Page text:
The fires here are now out, but the smell of smoke lingers in the air. A wave of fires raged throughout Israel for eight days in late November 2016 after two months of drought. Haifa was hardest hit, with an estimated 1,700 citizens left homeless. Now, the task of rebuilding must begin, and the theme here is coexistence.
Haifa Mayor Yona Yahav believes it’s nothing special that Arab and Jewish citizens are pitching in to help each other out. “It’s just normal,” he says.
Two weeks after the fires, on Dec. 2, Haifa kicked off its annual “Festival of Festivals” celebration (also known as “Holiday of Holidays”) on schedule, promoting light and joy among all three of its primary faiths. “Never postpone a festival,” Yahav says.
Assaf Ron, executive director of Beit HaGefen, the Jewish Arab cultural centre that runs the festival, says the centre’s projects, including a theatre, library, and art activities, share the “two dominant narratives” of life in Israel. “For me, 1948 is independence; for [others], it’s nakba” (“catastrophe” in Arabic).
“It’s hard to connect two societies which are fed by dominant ‘victim’ stories,” says Ron. But at the festival, “we are all looking at lights.”
Haifa is Israel’s third-largest city and 82 per cent of Haifa’s residents are Jewish, 14 per cent are Christians, mostly Arab, and four per cent are Muslim. Beit HaGefen works hand in hand with the city to ensure that, as Ron puts it, that “your narrative and my narrative can both live together.”
After the blazes were quenched, thanks in part to the first heavy rains of winter, Haifa was left to begin rebuilding.
“It’s devastating to see this,” says Haifa city engineer Ariel Waterman. Standing overlooking a scorched valley which should be green and rustling to life after the first rain since May, he points out hellish, blackened areas where fires leapt from one area to another.
During the fires, media quickly blamed “arson terrorism.” Social media lit up with images of Arabs celebrating the destruction of Jewish towns and homes. The hashtag #Israelisburning trended on Twitter.
Israel’s Prime Minister Benjamin Netanyahu implied that the simultaneous fires could not have been coincidental. And Education Minister Naftali Bennett tweeted that the fires could only have been set by “someone who this land does not belong to.”
Yet in Haifa, coexistence went on as usual. “There’s not one Arab municipality of any size that didn’t offer help,” Yahav says. Eight Palestinian Authority fire trucks, carrying approximately 40 firefighters came to Israel to assist.
Arab residents offered assistance to those hardest hit, says Ron. “If an Arab restaurant owner went to a centre and brought food, we don’t write ‘an Arab brought food.’ It’s just not unusual. If my father is in the hospital, 35 per cent of his doctors are Arabs.
“This is a city with an atmosphere of shared society and dialogue,” says Ron. With Haifa’s Arab population of up to 50,000, he is proud that no Jewish citizens publicly condemned their neighbours.
In the aftermath, Yahav believes the city must support its citizens. “You are elected to care about the people.”
Large banners wave over scorched neighbourhoods: “Repairing the fire damage: Stage One.”
“During the Lebanon war,” Waterman says, “if a building got hit, we started rebuilding within five hours. Here, we’re not waiting even one week.”
Unfortunately, it’s too late for many homes. If a steel-reinforced structure burns for too long, the building must be torn down, even if only a few units are affected. Yet city engineers still rushed to cover destroyed homes with huge sheets of plastic. This helped save contents like precious heirlooms from being destroyed by rain. “It makes a difference to the homeowner,” said Waterman. “We’re taking care of the people, not only the house.”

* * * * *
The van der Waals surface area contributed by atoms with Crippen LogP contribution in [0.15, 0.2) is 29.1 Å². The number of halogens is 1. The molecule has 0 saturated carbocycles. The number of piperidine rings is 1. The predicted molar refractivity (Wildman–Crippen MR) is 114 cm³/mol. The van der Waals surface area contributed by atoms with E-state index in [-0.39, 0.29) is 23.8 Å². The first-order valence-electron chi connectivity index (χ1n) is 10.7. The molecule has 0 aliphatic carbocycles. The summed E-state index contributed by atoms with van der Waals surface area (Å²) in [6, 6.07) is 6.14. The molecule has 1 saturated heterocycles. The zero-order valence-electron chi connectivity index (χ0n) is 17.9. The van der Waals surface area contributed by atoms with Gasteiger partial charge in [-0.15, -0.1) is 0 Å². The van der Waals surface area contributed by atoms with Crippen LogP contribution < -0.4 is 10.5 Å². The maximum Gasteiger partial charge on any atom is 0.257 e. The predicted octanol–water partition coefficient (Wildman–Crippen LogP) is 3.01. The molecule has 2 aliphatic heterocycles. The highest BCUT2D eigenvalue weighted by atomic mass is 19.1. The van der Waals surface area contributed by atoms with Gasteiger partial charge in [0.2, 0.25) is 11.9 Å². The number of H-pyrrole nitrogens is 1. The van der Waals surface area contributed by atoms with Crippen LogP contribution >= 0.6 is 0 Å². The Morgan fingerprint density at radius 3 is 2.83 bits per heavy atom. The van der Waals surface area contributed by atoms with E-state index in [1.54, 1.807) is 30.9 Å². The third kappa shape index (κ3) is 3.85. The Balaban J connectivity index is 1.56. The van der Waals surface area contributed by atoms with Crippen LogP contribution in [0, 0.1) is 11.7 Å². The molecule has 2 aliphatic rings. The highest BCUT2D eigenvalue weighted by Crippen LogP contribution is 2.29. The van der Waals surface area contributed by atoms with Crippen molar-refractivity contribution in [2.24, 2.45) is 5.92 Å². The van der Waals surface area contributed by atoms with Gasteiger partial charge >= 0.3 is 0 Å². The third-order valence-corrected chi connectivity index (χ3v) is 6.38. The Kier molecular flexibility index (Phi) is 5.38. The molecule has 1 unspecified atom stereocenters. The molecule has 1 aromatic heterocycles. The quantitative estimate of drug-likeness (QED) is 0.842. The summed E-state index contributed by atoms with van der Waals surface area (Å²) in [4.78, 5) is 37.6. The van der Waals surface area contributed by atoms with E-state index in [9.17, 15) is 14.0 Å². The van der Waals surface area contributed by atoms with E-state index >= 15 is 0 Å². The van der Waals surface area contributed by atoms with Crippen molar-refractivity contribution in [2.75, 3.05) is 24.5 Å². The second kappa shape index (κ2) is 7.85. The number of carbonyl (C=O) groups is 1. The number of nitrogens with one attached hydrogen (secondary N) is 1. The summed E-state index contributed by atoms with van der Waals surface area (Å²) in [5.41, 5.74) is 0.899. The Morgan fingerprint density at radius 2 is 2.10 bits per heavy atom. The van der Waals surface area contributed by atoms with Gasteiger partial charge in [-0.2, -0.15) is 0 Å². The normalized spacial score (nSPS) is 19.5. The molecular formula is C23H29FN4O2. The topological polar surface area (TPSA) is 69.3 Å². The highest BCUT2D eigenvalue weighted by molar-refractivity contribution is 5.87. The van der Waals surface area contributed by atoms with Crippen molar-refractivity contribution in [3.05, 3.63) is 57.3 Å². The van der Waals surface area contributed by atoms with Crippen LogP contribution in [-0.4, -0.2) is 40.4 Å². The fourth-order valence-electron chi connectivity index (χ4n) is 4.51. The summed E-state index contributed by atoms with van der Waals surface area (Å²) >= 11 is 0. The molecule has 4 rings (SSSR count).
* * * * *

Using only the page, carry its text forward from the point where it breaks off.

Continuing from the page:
Yahav estimates that the cost to rebuild public spaces will be a half-billion shekels (more than $172 million), with an equal cost to compensate homeowners. He claims his municipality has received no contact from JNF, and credits the International Fellowship of Christians and Jews (Keren Hayedidut) as the only international organization which has offered aid.
Today, in the hardest-hit Horev and Ahuza neighbourhoods, dumpsters overflow with the contents of homes and building materials too far gone to save. Workers clamber in and out of homes, and there is an almost-cheerful buzz of activity as the city pulls itself up by its bootstraps.
“The municipality is doing amazing work,” says Meir Barzilay, a bank manager and Ahuza resident. “They’re taking care of us.”
Questions of terrorism may never be resolved. Most suspects have been released unconditionally. However, of one fire, which began next to a fire station, Waterman says, “They didn’t catch anyone… but it cannot be a coincidence.”
Regardless, he cites numerous lessons learned. The city may ban wooden pergolas, which attract flames. Residents were also often not advised to close windows, which may have allowed fire to leap inside. And cooking gas, which is usually delivered in individual tanks, will likely be stored underground in new developments.
The city will continue removing trees to create fire breaks between wooded areas and housing. In some areas, this prevented damage during the recent fires. “This is a unique city, one where nature strongly penetrates the urban fabric,” says Waterman.
Finally, the city must plant different trees. Most Israeli forests are pine, a non-native species which ignites quickly. Pine cones can also explode, spreading the blaze.“We are rethinking many things,” he says.
But when it comes to coexistence, there’s no rethinking necessary. Yahav says he didn’t need to reach out specifically to Arab residents to reassure them during or after the fire. “This is the only city in the world with full peace between Jews and Arabs for the last 115 years. Here, we don’t differentiate. We have to prove to individual citizens that we care about them.”